Helps create astonishingly sensitive devices with applications ranging from stealth to fighting disease

Script Mail

Shekhar Borgaonkar and team, Hewlett Packard, Bangalore

You can input a command into a computer the most natural way—by writing. In the language you know

Food, and processing

CIFTRI, Mysore

Automate dosa- and idli-making, match your diet to the needs based on your genes.

Food preservation

Defense Food Research Laboratory, Mysore

Keeps your food sealed, safe and nutritious for months on end.

Bitumen polymerization using plastic waste

K. Ahmed Khan, Bangalore

Makes hard-wearing roads, helps tackle the menace of plastic waste

Intelligent language translation, text-to-speech processing

IIIT, Hyderabad

Tackle the complex challenge of translating English into Indian languages

Unique corporate efficiencies: "What do global giants like General Electric and Motorola have in common with a humble tiffin delivery network comprising 3,500 dabbawallas who deliver 150,000 lunch boxes to citizens in Mumbai each day? The dabbawallas have the six sigma rating or an efficiency rating of 99.999999, which means one error in one million transactions. This rating has been given to them by Forbes Global, the famous American business weekly. Now, these are largely illiterate dabbawallas.

Their secret lies in a coding system devised over the years. Each dabba is marked in an indelible ink with an alphanumeric code of about 10 characters. In terms of price and the reliability of delivery, say compared to a Federal Express System, dabbawallas remain unbeatable.

Their business models have become a class room study in some management institutes." -- Dr. Mashelkar, Director, Council of Scientific and Industrial Research.

Entrepreneurial Spirit: "Lijjat Papad, started by seven housewives on a rooftop, now has 40,000 working women and a turnover of Rs 300 crore (Rs 3 billion). N R Narayana Murthy put together Rs 10,000 and started Infosys in his small 700 square feet apartment. Its market capitalization, at one point of time, was more than Rs 60,000 crore (Rs 600 billion). Infosys has become a pride of the nation today." -- data from Arun Shourie's speech.

Competitiveness Index: "India jumped 16 places to claim the 34th position in the latest IMD World Competitiveness Yearbook (WCY) 2004 as it gained significantly on various parameters, such as economic performance, government efficiency and business efficiency, but still lagged on the infrastructure front.

There is more good news. India is developing its competitiveness in software operations, manufacturing, entertainment and financial services.

The country moved up 10 places to be ranked 12th in economic performance with a score of 62.59 out of a maximum of 100. In government efficiency, the country improved its rank from 43 in the year 2003 to 33 this year.

But the best performance came in business efficiency, where it has been ranked 22nd in the latest yearbook compared to the 51st position in 2003.

In fact, India has outsmarted China in this category which was placed at 35th position this year compared to 46 in 2003." -- Economic Times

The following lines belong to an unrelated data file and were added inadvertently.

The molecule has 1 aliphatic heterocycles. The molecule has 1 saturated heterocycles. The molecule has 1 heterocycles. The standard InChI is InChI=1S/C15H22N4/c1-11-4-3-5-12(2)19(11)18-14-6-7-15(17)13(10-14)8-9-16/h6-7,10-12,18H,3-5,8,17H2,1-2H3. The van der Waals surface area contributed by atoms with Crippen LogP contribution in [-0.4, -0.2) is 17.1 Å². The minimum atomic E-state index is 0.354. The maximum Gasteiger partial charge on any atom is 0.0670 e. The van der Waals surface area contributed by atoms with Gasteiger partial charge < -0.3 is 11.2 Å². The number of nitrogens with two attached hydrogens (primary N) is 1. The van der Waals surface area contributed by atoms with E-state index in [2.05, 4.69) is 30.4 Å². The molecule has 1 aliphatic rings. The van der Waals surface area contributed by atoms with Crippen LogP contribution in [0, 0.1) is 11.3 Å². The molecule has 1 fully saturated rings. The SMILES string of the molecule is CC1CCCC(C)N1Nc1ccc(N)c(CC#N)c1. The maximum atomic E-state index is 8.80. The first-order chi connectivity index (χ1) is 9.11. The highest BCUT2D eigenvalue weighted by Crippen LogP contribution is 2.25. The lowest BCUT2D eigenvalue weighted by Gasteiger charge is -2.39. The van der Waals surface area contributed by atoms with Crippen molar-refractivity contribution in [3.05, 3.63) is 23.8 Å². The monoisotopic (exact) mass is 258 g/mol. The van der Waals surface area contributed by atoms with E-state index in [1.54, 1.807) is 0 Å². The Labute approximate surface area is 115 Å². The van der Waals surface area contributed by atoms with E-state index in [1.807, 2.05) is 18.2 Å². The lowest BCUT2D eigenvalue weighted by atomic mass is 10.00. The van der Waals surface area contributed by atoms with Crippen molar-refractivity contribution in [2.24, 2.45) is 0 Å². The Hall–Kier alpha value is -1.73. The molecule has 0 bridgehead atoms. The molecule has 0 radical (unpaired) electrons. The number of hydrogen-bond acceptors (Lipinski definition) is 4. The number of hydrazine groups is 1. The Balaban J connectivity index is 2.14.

India's potential as an innovation hub: Dr R A Mashelkar, Director General, Council of Scientific and Industrial Research, said here on Tuesday: "India is becoming a global research and development hub especially for the companies from the West. Over 100 companies around the world have set up their research and development centers in the country during the last five years," he said. The demographic shift in the western world favors a country like India. With its relatively favorable demographic profile of a large proportion of working and talented young people, India can become a global innovation hub, from which outsourcing of innovation could be done.

I've stayed away from hyping up Indian brain power that inhabits and in many cases drives some of the premier centers of innovation across the globe. While this is indeed impressive, such glowing presence does not address the questions that I asked at the beginning of this missive.

So, I come back to questioning the basic premise.

But, is this progress good enough . . . ?

The changes taking place in Indian R&D are indeed impressive and in some cases, like the Indian pharma -- the research and products are indeed world-class. But let us measure ourselves, before we get too far ahead of ourselves.

Outlook's table of data is impressive enough, but we have to compare the impact of those innovations with say a list of inventions the 1920s and 1930s (ref. Forbes article).

Just as a measure: the Outlook table of innovations should compare meaningfully with the innovations from the Forbes tables.

Again the attempt is not to denigrate the work of some of these great Indian scientists but to be able to calibrate ourselves and see how far we still have to go.

And, to be sure, the AIDS vaccine, if it works well, can out-strip most of the US innovations that we see here.

But, the kind of social upheaval caused by the Forbes innovations list is for the most part not there at all in the Outlook list.

Table 2: 1920s



Inventor's name

Frozen Foods


Clarence Birdseye

Rocket Engine


Robert Goddard



Philo Taylor Farnsworth



Alexander Fleming

Synthetic Rubber


Julius Nieuwland

Table 3: 1930s



Inventor's name

Jet Engine


Frank Whittle



Wallace Hume Carothers

Pulse Code modulation to convert voice signals into electronic pulses


Alec Reeves

Xerography or Xerox machines


Chester Floyd Carlson

Automatic Transmission


Earl Thomson

Part II: How India can innovate like US
Part III: Inovation: Where India succeeded and failed


Arindam Banerji is a scientist and an entrepreneur in the Silicon Valley. He took the usual route of going from the IITs, through a PhD in the US, to finally working in sundry research labs.